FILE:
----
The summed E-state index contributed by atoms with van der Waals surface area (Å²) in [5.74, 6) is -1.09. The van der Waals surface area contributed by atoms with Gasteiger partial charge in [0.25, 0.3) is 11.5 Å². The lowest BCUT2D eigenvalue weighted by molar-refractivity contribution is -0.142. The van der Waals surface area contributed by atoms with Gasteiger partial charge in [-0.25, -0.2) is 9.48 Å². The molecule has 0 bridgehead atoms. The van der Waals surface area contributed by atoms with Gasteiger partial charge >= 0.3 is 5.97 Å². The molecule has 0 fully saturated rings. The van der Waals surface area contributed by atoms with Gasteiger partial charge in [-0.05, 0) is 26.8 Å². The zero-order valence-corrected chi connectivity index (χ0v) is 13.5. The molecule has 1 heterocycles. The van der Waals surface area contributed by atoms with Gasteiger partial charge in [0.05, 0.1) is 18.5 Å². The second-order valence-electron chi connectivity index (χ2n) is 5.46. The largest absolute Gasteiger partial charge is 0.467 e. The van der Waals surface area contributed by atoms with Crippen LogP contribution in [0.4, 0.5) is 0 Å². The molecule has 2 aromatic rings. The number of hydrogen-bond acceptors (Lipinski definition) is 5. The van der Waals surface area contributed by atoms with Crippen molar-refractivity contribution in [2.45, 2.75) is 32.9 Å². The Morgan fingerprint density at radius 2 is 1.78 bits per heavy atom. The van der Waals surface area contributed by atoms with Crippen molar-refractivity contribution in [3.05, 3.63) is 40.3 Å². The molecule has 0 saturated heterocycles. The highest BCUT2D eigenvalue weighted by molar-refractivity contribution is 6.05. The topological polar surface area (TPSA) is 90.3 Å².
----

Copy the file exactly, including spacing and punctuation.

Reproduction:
The summed E-state index contributed by atoms with van der Waals surface area (Å²) in [5.74, 6) is -1.09. The van der Waals surface area contributed by atoms with Gasteiger partial charge in [0.25, 0.3) is 11.5 Å². The lowest BCUT2D eigenvalue weighted by molar-refractivity contribution is -0.142. The van der Waals surface area contributed by atoms with Gasteiger partial charge in [-0.25, -0.2) is 9.48 Å². The molecule has 0 bridgehead atoms. The van der Waals surface area contributed by atoms with Gasteiger partial charge >= 0.3 is 5.97 Å². The molecule has 0 fully saturated rings. The van der Waals surface area contributed by atoms with Gasteiger partial charge in [-0.05, 0) is 26.8 Å². The zero-order valence-corrected chi connectivity index (χ0v) is 13.5. The molecule has 1 heterocycles. The van der Waals surface area contributed by atoms with Gasteiger partial charge in [0.05, 0.1) is 18.5 Å². The second-order valence-electron chi connectivity index (χ2n) is 5.46. The largest absolute Gasteiger partial charge is 0.467 e. The van der Waals surface area contributed by atoms with Crippen LogP contribution in [0.4, 0.5) is 0 Å². The molecule has 2 aromatic rings. The number of hydrogen-bond acceptors (Lipinski definition) is 5. The van der Waals surface area contributed by atoms with Crippen molar-refractivity contribution in [2.45, 2.75) is 32.9 Å². The Morgan fingerprint density at radius 2 is 1.78 bits per heavy atom. The van der Waals surface area contributed by atoms with Crippen molar-refractivity contribution in [3.05, 3.63) is 40.3 Å². The molecule has 0 saturated heterocycles. The highest BCUT2D eigenvalue weighted by molar-refractivity contribution is 6.05. The topological polar surface area (TPSA) is 90.3 Å².